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Accumulation of Permanent Disability Awards to Body Regions Under LC 4664(c)

When defendants seek to apportion an applicant's permanent disability, most often they look to apply Labor Code § 4663, which directs that apportionment be based on causation. LC 4663 requires a physician to consider factors both before and subsequent to the industrial injury, and the courts have not limited what can be apportioned under § 4663. They have allowed defendants to apportion to asymptomatic previous conditions, risk factors and even genetic factors. The only limitation has been that to apportion under § 4663, the physician's opinion about apportionment must be substantial evidence.

Labor Code § 4664 is the other statute that addresses apportionment in the California workers' compensation system, and it allows apportionment to a previous award of permanent disability benefits. LC 4664(b) states, "If the applicant has received a prior award of permanent disability, it shall be conclusively presumed that the prior permanent disability exists at the time of any subsequent industrial injury." If § 4664 applies, the percentage of permanent disability found under the previous award will be subtracted from the current overall percentage of disability.

To obtain apportionment under § 4664(b), a defendant has the burden of proving overlap between the previous and current disabilities. (Kopping v. WCAB (2006) 71 CCC 1229.) Because it is frequently difficult to prove overlap between a previous and a current disability, often the WCAB will deny apportionment under § 4664(b).

LC 4664(c)(1), however, contains a frequently overlooked apportionment scheme. It states that applicants may not accumulate, over one lifetime, permanent disability awards on a region of the body that exceed 100 percent. In subparagraphs A to G, it lists the regions of the body as:

  1. hearing
  2. vision
  3. mental and behavioral disorders
  4. spine
  5. upper extremities, including the shoulders
  6. lower extremities, including the hip joints
  7. head, face, cardiovascular system, respiratory system and all other systems or regions of the body not listed in (A)-(F)

The only exception to this rule is if the applicant’s injury or illness is conclusively presumed to be total in character pursuant to LC 4662. If an applicant has an injury or illness that is conclusively presumed to result in permanent total disability, he or she could receive a 100 percent award. LC 4664(c)(2), however, directs that permanent disability for each individual injury may not exceed 100 percent.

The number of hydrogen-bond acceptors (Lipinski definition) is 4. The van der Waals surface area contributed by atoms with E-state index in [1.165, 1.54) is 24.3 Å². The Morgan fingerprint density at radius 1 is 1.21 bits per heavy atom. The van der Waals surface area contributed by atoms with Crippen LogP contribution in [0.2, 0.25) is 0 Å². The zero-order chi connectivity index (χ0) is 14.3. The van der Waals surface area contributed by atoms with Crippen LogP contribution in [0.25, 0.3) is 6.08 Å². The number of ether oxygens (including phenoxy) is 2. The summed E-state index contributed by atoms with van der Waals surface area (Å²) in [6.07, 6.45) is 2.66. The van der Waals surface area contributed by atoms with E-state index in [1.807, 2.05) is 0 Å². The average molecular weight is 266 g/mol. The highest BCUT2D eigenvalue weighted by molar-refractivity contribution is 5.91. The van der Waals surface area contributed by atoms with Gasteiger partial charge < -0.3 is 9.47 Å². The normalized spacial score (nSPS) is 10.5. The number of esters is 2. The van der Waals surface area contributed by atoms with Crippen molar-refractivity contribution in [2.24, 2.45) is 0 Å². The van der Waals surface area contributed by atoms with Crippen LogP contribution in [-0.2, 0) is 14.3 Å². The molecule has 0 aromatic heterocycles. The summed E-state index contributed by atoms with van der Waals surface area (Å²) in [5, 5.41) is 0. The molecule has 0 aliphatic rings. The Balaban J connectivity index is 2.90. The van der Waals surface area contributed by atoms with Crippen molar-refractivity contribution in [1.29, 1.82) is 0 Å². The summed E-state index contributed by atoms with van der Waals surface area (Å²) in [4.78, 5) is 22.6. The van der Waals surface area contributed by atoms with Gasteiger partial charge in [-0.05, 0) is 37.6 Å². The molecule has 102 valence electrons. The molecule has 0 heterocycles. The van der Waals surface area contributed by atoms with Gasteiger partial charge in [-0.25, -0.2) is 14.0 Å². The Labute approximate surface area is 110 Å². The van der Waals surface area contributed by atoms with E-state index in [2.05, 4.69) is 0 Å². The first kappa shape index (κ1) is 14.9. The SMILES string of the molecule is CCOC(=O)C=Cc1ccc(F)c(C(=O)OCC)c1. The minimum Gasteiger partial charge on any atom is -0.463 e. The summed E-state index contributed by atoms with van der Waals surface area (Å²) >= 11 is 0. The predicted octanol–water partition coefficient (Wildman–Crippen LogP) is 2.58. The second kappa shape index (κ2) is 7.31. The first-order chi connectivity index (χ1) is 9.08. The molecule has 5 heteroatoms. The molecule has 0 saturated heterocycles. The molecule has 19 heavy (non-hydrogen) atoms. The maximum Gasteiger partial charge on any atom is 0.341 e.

Unlike § 4664(b), § 4664(c)(1) does require an employer to prove that the previous disability overlaps with the current disability. That is, § 4664(c)(1) can serve to reduce an applicant's award even if the current and previous disabilities do not overlap.

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For example, in Russell v. County of Los Angeles, 2021 Cal. Wrk. Comp. P.D. LEXIS 152, the WCAB applied § 4664(c)(1) to reduce an employee's award from 100 percent to 66 percent. The applicant previously received an award of 83 percent permanent disability for orthopedic injuries and injuries to the upper digestive tract, a skin disorder, dietary restrictions, bruxism and temporomandibular joint disorder. He later claimed a cumulative trauma injury through February 2019 in the form of colon cancer, and was found to have 100 percent permanent disability. The WCAB held that application of the lifetime cap on the accumulation of more than 100 percent permanent disability for any one region of the body limited the applicant's recovery.

It found that his cumulative trauma claim for colon cancer fell within the catchall provision of § 4664(c)(1)(G). After rating the permanent disability from the previous award for the regions of the body that fell within the catchall provision at 34 percent permanent disability, the applicant was awarded only 66 percent permanent disability for the colon cancer claim. The WCAB explained that the issue of overlap between the previous and current permanent disability was not applicable when the 100 percent lifetime cap is reached. It also rejected the applicant's argument that § 4664(c)(1)(G) was inapplicable to awards based on rebuttal of a scheduled rating. So, even though the applicant's permanent total disability might have been caused entirely by the colon cancer, he could not receive a 100 percent award for the condition because it fell within the same body region for which he previously received an award.

Accordingly, to reduce their liability, defendants must consider whether § 4664(c) applies in high exposure cases. That the disabilities do not duplicate entirely or even partially will not preclude apportionment under that section. Per Russell, even if the previous award does not break down permanent disability by body region or system, the WCAB may rate the permanent disability of the body systems or regions in the earlier award and subtract that from the current disability if the applicant is 100 percent disabled.

Although defendants may not be able to use § 4664(c) frequently, when it can be applied, it could result in a significant reduction in a defendant's liability. For further discussion of apportionment under § 4664, see Sullivan on Comp Section 10.35 Apportionment –– Pre-Existing Disability.

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